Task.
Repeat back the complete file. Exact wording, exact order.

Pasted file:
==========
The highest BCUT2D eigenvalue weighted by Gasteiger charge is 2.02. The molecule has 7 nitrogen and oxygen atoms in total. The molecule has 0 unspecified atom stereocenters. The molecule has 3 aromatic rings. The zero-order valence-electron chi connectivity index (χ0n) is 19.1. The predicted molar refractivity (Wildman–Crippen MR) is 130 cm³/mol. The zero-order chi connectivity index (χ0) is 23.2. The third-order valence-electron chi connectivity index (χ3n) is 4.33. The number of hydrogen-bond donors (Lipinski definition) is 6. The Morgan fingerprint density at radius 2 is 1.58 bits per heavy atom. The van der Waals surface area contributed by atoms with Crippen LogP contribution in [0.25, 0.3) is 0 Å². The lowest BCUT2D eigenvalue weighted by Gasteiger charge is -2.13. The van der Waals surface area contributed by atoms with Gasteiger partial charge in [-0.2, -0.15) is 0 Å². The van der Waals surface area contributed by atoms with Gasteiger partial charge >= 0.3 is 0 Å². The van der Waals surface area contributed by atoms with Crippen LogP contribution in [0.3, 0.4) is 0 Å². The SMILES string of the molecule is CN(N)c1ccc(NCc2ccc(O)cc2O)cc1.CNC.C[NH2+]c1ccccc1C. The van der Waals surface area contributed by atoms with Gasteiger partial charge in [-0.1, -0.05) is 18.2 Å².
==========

The highest BCUT2D eigenvalue weighted by Gasteiger charge is 2.02. The molecule has 7 nitrogen and oxygen atoms in total. The molecule has 0 unspecified atom stereocenters. The molecule has 3 aromatic rings. The zero-order valence-electron chi connectivity index (χ0n) is 19.1. The predicted molar refractivity (Wildman–Crippen MR) is 130 cm³/mol. The zero-order chi connectivity index (χ0) is 23.2. The third-order valence-electron chi connectivity index (χ3n) is 4.33. The number of hydrogen-bond donors (Lipinski definition) is 6. The Morgan fingerprint density at radius 2 is 1.58 bits per heavy atom. The van der Waals surface area contributed by atoms with Crippen LogP contribution in [0.25, 0.3) is 0 Å². The lowest BCUT2D eigenvalue weighted by Gasteiger charge is -2.13. The van der Waals surface area contributed by atoms with Gasteiger partial charge in [-0.2, -0.15) is 0 Å². The van der Waals surface area contributed by atoms with Gasteiger partial charge >= 0.3 is 0 Å². The van der Waals surface area contributed by atoms with Crippen LogP contribution in [0.3, 0.4) is 0 Å². The SMILES string of the molecule is CN(N)c1ccc(NCc2ccc(O)cc2O)cc1.CNC.C[NH2+]c1ccccc1C. The van der Waals surface area contributed by atoms with Gasteiger partial charge in [-0.1, -0.05) is 18.2 Å².